Did you ever wonder how many copies a graphic novel could sell in the library system? I did, and figuring out what a graphic novel could do is a bit of a puzzle. Libraries are an up and coming market for graphic novels (or “graphic fiction” or reprint collections; go ahead and pick your terms of choice). In some ways, they’re a strange fit for the library process, since libraries heavily rely on reviews for selecting their stock and, on the whole, comic book publishers aren’t particularly famous for soliciting mainstream reviews.
Looking for actual numbers, I approached it from two different ways: distribution and catalog records.
On the distribution side, I spoke with Jamie Carter, the operations manager for Publisher’s Alley, a unit of the book distributor, Baker & Taylor which is concerned with analyzing book sales. Baker & Taylor is also acknowledged as the primary supplier of books to the library market. This means Jamie has a pretty good idea what sells in libraries. She also has that most elusive commodity, real numbers, and she presented some of them as part of a panel on library sales for various genres at this years BEA.
For instance, in April 2009, Baker & Taylor sold 12,791 paperback graphic novels into the library market. The top 15 titles averaged 511 copies each and the leading category for these top 15 books (with 5 ISBNs) was Juvenile Fiction/Manga. That probably won't come as a surprise to a lot of people.
On the hardcover side, Baker & Taylor sold 1274 graphic novels into the library market, with the top 15 averaging 60 copies each. The most popular category for the top 15 books (with 4 ISBNs) was Superheroes, filed under adult.
Jamie told me that the paperbacks skew towards the juvenile fiction section and the hardcovers skew towards adult. As you can see from the above, the paperback market dominates in drastic fashion with hardcovers only achieving 10% of paperback sales in April. Upon consideration, a certain logic would account for this. Who puts out the most hardcover graphic novels on a regular basis? Marvel. DC will occasionally pop in with an original graphic novel or an Absolute edition, but Marvel's tendency to follow a traditional publisher’s hardcover/ paperback rotation could account for the superhero dominance in hardcovers.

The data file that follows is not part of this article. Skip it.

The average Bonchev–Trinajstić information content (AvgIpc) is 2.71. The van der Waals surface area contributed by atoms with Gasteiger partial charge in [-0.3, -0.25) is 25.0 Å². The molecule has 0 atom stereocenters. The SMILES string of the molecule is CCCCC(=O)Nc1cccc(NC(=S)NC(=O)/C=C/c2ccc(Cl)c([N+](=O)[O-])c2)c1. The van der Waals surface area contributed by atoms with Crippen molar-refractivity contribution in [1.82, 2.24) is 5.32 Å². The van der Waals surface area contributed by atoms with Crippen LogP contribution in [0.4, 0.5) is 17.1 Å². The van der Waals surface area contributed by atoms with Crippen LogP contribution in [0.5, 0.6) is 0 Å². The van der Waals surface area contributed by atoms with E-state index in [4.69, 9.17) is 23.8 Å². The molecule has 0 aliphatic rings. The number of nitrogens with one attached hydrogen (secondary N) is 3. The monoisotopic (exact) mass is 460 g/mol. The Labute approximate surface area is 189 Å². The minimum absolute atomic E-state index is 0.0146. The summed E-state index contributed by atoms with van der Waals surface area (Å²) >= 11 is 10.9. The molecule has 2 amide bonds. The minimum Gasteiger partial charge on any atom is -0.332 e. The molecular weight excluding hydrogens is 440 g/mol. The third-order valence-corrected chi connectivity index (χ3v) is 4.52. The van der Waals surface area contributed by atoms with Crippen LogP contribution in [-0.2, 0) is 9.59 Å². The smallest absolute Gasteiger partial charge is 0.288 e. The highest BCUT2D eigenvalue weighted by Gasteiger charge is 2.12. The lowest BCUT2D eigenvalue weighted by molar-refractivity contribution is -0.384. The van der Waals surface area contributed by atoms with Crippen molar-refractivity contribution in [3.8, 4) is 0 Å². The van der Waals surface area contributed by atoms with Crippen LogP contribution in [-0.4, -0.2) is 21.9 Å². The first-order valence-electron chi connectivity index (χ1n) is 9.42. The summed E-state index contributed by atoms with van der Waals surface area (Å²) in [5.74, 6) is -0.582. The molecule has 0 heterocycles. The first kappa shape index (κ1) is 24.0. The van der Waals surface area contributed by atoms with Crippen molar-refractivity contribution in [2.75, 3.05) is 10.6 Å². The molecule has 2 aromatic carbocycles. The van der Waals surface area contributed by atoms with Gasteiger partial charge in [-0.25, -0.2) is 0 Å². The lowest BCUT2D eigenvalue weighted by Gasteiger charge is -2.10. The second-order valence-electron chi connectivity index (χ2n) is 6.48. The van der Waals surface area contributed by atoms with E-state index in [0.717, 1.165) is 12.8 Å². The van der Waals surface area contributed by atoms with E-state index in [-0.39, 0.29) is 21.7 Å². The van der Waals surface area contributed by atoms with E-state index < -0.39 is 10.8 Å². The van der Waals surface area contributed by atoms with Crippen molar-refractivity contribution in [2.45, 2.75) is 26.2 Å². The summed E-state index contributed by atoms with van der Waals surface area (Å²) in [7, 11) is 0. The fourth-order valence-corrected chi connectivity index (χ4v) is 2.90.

Jamie was also gracious enough to pull some actual library sales numbers for me. When you get into graphic novels that have a lot of copies on library shelves, Maus is one of the biggest names. The listing for the original 1986 Random House edition yielded 7497 copies sold through Baker & Taylor, a healthy amount.
Coming at the question of numbers from a slightly different angle is Kuo-Yu Liang, vp of sales and marketing at Diamond Book Distributors. Kuo-Yu’s business is focused on graphic novels, and though he says the numbers vary widely, there are some trends. As a category, he finds 10% of graphic novels going into the public library market, with the school library market just starting to emerge, but doing so quickly. On the other hand, “A kids friendly title or an award-winner like Stinky from Toon Books can easily see library sales be anywhere from 50 - 90% of its [total] sales.”